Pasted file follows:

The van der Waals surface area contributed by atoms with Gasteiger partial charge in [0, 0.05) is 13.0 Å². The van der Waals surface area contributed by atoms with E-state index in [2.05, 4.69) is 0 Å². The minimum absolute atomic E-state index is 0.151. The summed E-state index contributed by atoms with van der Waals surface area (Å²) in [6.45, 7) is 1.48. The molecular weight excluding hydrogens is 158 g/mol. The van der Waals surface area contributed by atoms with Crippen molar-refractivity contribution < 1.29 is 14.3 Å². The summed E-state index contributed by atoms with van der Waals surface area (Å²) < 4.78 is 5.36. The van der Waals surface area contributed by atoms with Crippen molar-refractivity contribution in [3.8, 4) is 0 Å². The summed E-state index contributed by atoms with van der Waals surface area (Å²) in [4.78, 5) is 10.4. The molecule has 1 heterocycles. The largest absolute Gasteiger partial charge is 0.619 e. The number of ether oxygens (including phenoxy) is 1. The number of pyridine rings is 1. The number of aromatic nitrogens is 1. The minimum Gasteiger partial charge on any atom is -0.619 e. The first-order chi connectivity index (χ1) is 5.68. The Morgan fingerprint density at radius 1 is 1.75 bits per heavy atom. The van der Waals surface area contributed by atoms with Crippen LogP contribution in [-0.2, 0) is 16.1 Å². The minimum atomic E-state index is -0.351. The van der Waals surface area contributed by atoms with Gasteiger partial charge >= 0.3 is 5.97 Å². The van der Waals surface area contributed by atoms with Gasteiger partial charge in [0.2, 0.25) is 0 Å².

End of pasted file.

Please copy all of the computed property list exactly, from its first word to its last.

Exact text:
The van der Waals surface area contributed by atoms with Gasteiger partial charge in [0, 0.05) is 13.0 Å². The van der Waals surface area contributed by atoms with E-state index in [2.05, 4.69) is 0 Å². The minimum absolute atomic E-state index is 0.151. The summed E-state index contributed by atoms with van der Waals surface area (Å²) in [6.45, 7) is 1.48. The molecular weight excluding hydrogens is 158 g/mol. The van der Waals surface area contributed by atoms with Crippen molar-refractivity contribution < 1.29 is 14.3 Å². The summed E-state index contributed by atoms with van der Waals surface area (Å²) < 4.78 is 5.36. The van der Waals surface area contributed by atoms with Crippen molar-refractivity contribution in [3.8, 4) is 0 Å². The summed E-state index contributed by atoms with van der Waals surface area (Å²) in [4.78, 5) is 10.4. The molecule has 1 heterocycles. The largest absolute Gasteiger partial charge is 0.619 e. The number of ether oxygens (including phenoxy) is 1. The number of pyridine rings is 1. The number of aromatic nitrogens is 1. The minimum Gasteiger partial charge on any atom is -0.619 e. The first-order chi connectivity index (χ1) is 5.68. The Morgan fingerprint density at radius 1 is 1.75 bits per heavy atom. The van der Waals surface area contributed by atoms with Crippen LogP contribution in [-0.2, 0) is 16.1 Å². The minimum atomic E-state index is -0.351. The van der Waals surface area contributed by atoms with Gasteiger partial charge >= 0.3 is 5.97 Å². The van der Waals surface area contributed by atoms with Gasteiger partial charge in [0.2, 0.25) is 0 Å².